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We Need to Talk

Bruce Springsteen refers to the time spent in high school as Glory Days.  While every year has its moments, my time at Concord High are filled with memories I still cherish.  However, there was one phrase I hated to hear, “we need to talk.”  Whether this was a girl friend, parent or teacher, the news was almost always negative.

“Go through the camp and tell the people, ‘Get your provisions ready. Three days from now you will cross the Jordan here to go in and take possession of the land the LORD your God is giving you for your own, ” Joshua 1:11.

Sometimes these conversations resulted in the end of a relationship.  Others received a bombshell in the form of a divorce or a terminal illness.  Meanwhile, those asked to stay after class were confronted with an accusation or some sort of discipline.  None of these discussions seemed pleasant at the time, but talking about delicate issues prepares people for what lies ahead.

Remember the command that Moses the servant of the LORD gave you after he said, ‘The LORD your God will give you rest by giving you this land, Joshua 1:13.

In the Old Testament, God and Joshua had a “we have to talk” moment.  The purpose of this meeting was to inform Israel what was necessary to do before entering into the Promised Land.  Sometimes God is waiting for people to change their bad habits prior to bestowing blessings.  Until this transformation occurs, mediocrity will reign.  While 2017 is still fresh for many of you, draw near to God so that the Holy Spirit will guide you in the way to go next.

by Jay Mankus

 

Hijacking Controversial

At the top and bottom of every hour, news updates distinguish the important issues from the trivial.  These sound bytes shape the daily talking points found on the front page of national publications.  Yet, who decides this information, what measuring stick is used and how is content filtered?  If you read between the lines, it appears that some entity, group or individual is hijacking controversial.

“Do not judge, or you too will be judged,” Matthew 7:1.

While the definition of controversial refers to giving rise to public disagreement, the media is slanting this term based upon a secular worldview.  Subsequently, anything related to Trump must be controversial.  As if trying to alter thoughts, poison minds and scare the uninformed, this strategy has been successful up to this date in time.  However, in this age of social media controlled by political outsiders, perhaps controversial will be set free.

For in the same way you judge others, you will be judged, and with the measure you use, it will be measured to you, Matthew 7:2.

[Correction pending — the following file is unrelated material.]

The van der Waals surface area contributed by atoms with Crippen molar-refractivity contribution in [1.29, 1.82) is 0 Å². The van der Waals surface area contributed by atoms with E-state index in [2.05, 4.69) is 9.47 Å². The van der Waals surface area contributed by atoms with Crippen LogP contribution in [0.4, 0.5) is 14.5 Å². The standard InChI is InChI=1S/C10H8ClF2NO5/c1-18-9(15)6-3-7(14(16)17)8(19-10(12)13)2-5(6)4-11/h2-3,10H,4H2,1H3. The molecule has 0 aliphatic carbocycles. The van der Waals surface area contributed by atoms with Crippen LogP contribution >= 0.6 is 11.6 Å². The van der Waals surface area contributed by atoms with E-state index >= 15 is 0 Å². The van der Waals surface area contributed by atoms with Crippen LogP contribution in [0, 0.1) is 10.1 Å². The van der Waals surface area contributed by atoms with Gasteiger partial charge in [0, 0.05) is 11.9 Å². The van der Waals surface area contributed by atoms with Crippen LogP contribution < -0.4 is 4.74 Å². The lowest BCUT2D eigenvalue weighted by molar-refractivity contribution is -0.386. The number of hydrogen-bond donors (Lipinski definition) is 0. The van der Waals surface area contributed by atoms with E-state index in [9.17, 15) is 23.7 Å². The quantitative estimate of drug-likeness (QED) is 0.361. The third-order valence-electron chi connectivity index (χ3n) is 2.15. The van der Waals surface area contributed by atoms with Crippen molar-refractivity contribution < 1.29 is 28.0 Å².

Like any person who ages, I have changed with the times.  In some areas I have become more conservative and liberal in others.  Yet, I don’t go out of my way to define others who share different beliefs as controversial.  In his sermon on the Mount, Jesus reminded his audience about the danger of judging others.  May this practical advice change the current tide to release controversial back to its original intent.  And by doing so, the world will end up becoming a more pleasant place to reside.

by Jay Mankus

 

 

Get A Little Closer

In 1983, Arrid Extra Dry debuted this “Get a Little Closer ad” to promote their deodorant.  Like any corrupt mind, the context of this commercial can be perverted.  To avoid controversy Arrid’s marketing campaign promised consumers a long lasting product.  By applying deodorant, body odor would be hidden protecting individuals from embarrassment as you draw near the one you love.

Let us draw near with a true heart in full assurance of faith, with our hearts sprinkled clean from an evil conscience and our bodies washed with pure water, Hebrews 10:22.

The biblical context of the expression “get a little closer” does not require any deodorant.  Smell does not derive from exercise or working out.  Rather, the presence of sin is passed down through generations and from within due to a sinful nature which creates a fowl stench.  Subsequently, human beings are in desperate need of a cleansing which can only be achieved when you get closer to God than you ever have before.

“Come now, let us settle the matter,” says the LORD. “Though your sins are like scarlet, they shall be as white as snow; though they are red as crimson, they shall be like wool, Isaiah 1:18.

This special deodorant does not have a price tag.  Nor does this need to be applied over and over again.  As individuals draw near to God with a humbled heart, sincere confession activates this spiritual cleansing.  Although future mistakes will bring you back to your knees, a graceful God longs to settle this matter quickly.  Therefore, don’t let another day go by without getting a little closer to the Only one who can purify your soul.

by Jay Mankus

 

A Thornbush in a Drunkard’s Hand

Forrest Gump gave America the notion that “life is like a box of chocolates, you never know what you are going to get.”  This imagery reminds individuals of the days of generic Valentine Day boxes filled with an unlabeled variety of flavors.  Unfortunately, few movies address delicate issues like alcoholism in When a Man Loves a Woman.

Like a thornbush in a drunkard’s hand is a proverb in the mouth of a fool, Proverbs 26:9.

According to King Solomon, drunkenness is nothing new.  Jewish wedding receptions often lasted several days with some extended for a week.  It was common for hosts to bring out cheap wine once most of the guests were hammered, unable to tell the difference anymore.  Whether Solomon is referring to an actual event following a party or using hyperbole, drinking numbs the pain of individuals.  The physical affects with a thornbush will be felt after the alcohol wears off.

But watch yourselves lest your hearts be weighed down with dissipation and drunkenness and cares of this life, and that day come upon you suddenly like a trap, Luke 21:34.